What Did the Treaty of Paris Do?

The Treaty of Paris ended the French and Indian War that took place between Great Britain and France. It also culminated in Great Britain gaining control over the colonies in North America.

The Treaty of Paris ceded all of the French North American colonies to Great Britain, putting an end to any further threat from France on the continent. Spain, France's ally, gave Florida to Great Britain in exchange for Cuba. Spain kept the Port of New Orleans and took over France's territories to the west of the Mississippi River. All of the other colonies in North America became British. The French kept three Caribbean islands: Martinique, St. Lucia and Guadeloupe.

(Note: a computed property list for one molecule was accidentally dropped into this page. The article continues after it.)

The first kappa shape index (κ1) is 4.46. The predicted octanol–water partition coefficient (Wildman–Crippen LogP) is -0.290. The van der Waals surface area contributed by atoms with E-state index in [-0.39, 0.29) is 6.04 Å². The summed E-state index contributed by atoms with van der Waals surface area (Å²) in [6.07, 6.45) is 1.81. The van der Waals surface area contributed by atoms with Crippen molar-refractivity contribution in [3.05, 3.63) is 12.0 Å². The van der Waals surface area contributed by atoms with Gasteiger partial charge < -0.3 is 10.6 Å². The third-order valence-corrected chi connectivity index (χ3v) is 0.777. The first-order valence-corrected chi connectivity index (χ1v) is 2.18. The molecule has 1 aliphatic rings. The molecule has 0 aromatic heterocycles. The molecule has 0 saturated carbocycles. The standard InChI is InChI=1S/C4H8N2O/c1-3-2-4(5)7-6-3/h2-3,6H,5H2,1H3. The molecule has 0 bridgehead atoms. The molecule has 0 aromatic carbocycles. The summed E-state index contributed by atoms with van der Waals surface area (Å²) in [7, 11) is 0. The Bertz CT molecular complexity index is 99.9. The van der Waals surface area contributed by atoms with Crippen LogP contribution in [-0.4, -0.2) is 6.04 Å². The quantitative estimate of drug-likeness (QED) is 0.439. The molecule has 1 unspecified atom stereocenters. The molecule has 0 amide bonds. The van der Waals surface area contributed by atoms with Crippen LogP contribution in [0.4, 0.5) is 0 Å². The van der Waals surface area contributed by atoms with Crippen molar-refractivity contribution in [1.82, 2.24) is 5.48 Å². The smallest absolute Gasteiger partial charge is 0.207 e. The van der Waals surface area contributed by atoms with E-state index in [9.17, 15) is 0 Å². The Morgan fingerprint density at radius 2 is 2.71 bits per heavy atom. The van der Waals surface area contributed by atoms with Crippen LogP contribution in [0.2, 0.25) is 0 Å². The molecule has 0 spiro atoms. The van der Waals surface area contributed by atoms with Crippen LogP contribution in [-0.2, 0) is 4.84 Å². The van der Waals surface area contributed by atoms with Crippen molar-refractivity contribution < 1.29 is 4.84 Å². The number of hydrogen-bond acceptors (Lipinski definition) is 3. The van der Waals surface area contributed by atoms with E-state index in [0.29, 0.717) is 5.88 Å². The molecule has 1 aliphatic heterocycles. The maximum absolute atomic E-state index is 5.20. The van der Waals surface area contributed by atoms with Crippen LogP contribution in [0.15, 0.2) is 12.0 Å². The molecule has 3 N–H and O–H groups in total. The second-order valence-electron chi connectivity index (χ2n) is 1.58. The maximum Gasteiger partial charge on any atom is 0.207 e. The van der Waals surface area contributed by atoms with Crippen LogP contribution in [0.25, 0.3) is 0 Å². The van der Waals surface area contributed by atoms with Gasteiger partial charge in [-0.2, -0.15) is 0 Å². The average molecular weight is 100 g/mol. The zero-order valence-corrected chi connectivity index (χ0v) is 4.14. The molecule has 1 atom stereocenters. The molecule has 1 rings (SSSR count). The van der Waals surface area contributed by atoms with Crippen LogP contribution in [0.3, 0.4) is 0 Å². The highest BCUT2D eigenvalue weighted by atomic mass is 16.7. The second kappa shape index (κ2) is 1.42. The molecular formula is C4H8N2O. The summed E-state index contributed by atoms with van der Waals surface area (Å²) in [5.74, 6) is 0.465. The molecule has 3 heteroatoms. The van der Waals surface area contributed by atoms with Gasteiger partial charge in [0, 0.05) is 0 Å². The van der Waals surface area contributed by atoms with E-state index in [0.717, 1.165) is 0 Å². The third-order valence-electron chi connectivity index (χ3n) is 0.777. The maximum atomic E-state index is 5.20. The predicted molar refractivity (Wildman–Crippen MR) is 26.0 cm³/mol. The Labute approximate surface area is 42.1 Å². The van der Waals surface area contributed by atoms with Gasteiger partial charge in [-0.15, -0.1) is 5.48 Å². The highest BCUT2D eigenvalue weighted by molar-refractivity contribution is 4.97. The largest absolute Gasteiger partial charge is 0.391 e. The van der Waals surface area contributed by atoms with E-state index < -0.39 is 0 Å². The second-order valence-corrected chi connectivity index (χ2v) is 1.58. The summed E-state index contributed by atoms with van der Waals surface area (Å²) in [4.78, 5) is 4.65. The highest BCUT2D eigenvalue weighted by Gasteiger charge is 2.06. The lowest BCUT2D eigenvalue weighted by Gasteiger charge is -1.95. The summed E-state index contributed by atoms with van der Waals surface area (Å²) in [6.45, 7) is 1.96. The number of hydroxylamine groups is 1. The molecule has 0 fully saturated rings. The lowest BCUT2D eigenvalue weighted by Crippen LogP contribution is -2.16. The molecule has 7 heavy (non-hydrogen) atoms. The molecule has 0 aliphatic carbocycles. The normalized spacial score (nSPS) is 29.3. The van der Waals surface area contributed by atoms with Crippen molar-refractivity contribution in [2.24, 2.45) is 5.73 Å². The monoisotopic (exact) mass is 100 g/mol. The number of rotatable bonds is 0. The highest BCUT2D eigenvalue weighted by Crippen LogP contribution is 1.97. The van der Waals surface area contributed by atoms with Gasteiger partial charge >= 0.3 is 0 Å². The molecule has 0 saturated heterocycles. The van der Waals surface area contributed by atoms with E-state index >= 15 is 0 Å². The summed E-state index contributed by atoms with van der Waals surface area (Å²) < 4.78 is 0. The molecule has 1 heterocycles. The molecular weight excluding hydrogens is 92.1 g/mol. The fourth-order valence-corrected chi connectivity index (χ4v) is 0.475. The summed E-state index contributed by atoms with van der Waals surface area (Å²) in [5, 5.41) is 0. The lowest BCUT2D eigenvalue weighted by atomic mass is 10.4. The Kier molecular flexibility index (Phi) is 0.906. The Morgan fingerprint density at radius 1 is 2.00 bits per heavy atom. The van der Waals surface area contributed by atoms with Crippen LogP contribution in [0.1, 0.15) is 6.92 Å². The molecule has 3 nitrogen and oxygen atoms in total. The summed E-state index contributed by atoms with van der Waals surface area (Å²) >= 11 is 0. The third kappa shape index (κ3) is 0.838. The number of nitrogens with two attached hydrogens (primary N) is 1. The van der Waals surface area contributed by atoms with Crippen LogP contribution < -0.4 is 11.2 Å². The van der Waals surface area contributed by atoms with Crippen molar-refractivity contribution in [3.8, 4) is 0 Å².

The party that lost the most with the treaty was neither the British, French or Spanish; it was the Native Americans. During the war, the Native Americans played both sides in an attempt to preserve their own lands and people. After the treaty was signed, they no longer had that option.

The Treaty of Paris resulted ultimately in the independence of the American colonies. With France no longer a threat to Great Britain in North America and Spain far away, Great Britain removed many of its soldiers from the continent. In addition, the colonists no longer had to depend on the British for protection from the French.